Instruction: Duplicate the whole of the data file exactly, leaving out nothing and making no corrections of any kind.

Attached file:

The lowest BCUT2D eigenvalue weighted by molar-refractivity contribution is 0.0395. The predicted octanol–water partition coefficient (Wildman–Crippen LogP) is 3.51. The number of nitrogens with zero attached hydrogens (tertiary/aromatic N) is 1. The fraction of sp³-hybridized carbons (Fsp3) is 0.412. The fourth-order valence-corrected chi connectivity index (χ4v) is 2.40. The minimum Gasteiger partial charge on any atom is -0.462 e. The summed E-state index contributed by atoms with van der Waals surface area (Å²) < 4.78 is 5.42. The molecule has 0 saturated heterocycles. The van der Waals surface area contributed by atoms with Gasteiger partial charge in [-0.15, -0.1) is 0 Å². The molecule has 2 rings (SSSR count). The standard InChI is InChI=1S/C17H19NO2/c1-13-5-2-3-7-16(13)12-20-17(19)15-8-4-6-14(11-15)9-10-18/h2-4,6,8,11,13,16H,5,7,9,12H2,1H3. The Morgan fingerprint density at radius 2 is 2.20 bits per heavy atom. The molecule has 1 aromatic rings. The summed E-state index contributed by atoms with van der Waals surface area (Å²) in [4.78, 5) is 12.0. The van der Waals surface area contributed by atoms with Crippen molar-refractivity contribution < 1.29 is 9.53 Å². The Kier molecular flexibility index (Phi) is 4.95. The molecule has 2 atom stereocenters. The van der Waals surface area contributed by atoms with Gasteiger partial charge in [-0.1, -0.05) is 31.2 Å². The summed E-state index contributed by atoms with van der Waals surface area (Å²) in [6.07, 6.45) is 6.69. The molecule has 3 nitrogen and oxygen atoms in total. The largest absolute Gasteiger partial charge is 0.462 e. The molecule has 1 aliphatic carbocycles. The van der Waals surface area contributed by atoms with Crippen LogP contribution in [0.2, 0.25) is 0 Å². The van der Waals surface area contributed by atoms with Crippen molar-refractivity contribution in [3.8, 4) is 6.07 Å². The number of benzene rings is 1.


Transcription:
The lowest BCUT2D eigenvalue weighted by molar-refractivity contribution is 0.0395. The predicted octanol–water partition coefficient (Wildman–Crippen LogP) is 3.51. The number of nitrogens with zero attached hydrogens (tertiary/aromatic N) is 1. The fraction of sp³-hybridized carbons (Fsp3) is 0.412. The fourth-order valence-corrected chi connectivity index (χ4v) is 2.40. The minimum Gasteiger partial charge on any atom is -0.462 e. The summed E-state index contributed by atoms with van der Waals surface area (Å²) < 4.78 is 5.42. The molecule has 0 saturated heterocycles. The van der Waals surface area contributed by atoms with Gasteiger partial charge in [-0.15, -0.1) is 0 Å². The molecule has 2 rings (SSSR count). The standard InChI is InChI=1S/C17H19NO2/c1-13-5-2-3-7-16(13)12-20-17(19)15-8-4-6-14(11-15)9-10-18/h2-4,6,8,11,13,16H,5,7,9,12H2,1H3. The Morgan fingerprint density at radius 2 is 2.20 bits per heavy atom. The molecule has 1 aromatic rings. The summed E-state index contributed by atoms with van der Waals surface area (Å²) in [4.78, 5) is 12.0. The van der Waals surface area contributed by atoms with Crippen molar-refractivity contribution < 1.29 is 9.53 Å². The Kier molecular flexibility index (Phi) is 4.95. The molecule has 2 atom stereocenters. The van der Waals surface area contributed by atoms with Gasteiger partial charge in [-0.1, -0.05) is 31.2 Å². The summed E-state index contributed by atoms with van der Waals surface area (Å²) in [6.07, 6.45) is 6.69. The molecule has 3 nitrogen and oxygen atoms in total. The largest absolute Gasteiger partial charge is 0.462 e. The molecule has 1 aliphatic carbocycles. The van der Waals surface area contributed by atoms with Crippen LogP contribution in [0.2, 0.25) is 0 Å². The van der Waals surface area contributed by atoms with Crippen molar-refractivity contribution in [3.8, 4) is 6.07 Å². The number of benzene rings is 1.